Alcohol Use, Eating Patterns, and Weight Behaviors in a University Population
Methods : Cross-sectional, multivariate regression of weight behaviors, binge drinking, and alcohol-related eating, using self-reported student survey data (n3206 undergraduates/graduates).
Results : Binge drinking was associated with poor diets, unhealthy weight control, body dissatisfaction, and sedentary behavior. Neither year in school nor age modified these relationships. Alcohol-related eating was associated with increased risk of overweight/obesity.
Conclusions : Binge drinking was associated with an array of adverse behaviors. These associations did not differ between undergraduate and graduate students. Initiatives are needed to assist students in overcoming campus norms promoting unhealthy alcohol and dietary patterns.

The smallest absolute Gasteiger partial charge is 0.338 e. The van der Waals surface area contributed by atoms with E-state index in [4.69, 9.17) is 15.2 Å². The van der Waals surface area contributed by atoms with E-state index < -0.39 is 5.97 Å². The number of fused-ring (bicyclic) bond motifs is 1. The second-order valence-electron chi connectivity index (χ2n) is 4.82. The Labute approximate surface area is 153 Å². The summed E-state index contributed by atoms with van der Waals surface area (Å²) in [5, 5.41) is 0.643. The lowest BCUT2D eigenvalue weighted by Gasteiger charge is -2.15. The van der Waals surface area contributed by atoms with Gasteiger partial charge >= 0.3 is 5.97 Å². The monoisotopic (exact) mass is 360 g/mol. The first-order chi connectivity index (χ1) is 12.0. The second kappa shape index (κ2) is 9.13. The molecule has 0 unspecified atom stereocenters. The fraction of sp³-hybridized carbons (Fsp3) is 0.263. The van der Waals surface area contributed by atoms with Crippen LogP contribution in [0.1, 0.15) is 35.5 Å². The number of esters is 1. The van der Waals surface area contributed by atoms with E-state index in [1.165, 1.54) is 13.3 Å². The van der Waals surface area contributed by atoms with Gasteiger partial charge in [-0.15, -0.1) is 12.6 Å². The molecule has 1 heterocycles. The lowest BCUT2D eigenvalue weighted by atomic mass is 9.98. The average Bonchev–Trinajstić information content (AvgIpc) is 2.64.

Document Type: Research Article
Affiliations: 1 Assistant Professor, Division of Epidemiology & Community Health, University of Minnesota, Minneapolis, MN.
Publication date: 2009-05-01
The American Journal of Health Behavior seeks to improve the quality of life through multidisciplinary health efforts in fostering a better understanding of the multidimensional nature of both individuals and social systems as they relate to health behaviors.
The Journal aims to provide a comprehensive understanding of the impact of personal attributes, personality characteristics, behavior patterns, social structure, and processes on health maintenance, health restoration, and health improvement; to disseminate knowledge of holistic, multidisciplinary approaches to designing and implementing effective health programs; and to showcase health behavior analysis skills that have been proven to affect health improvement and recovery.
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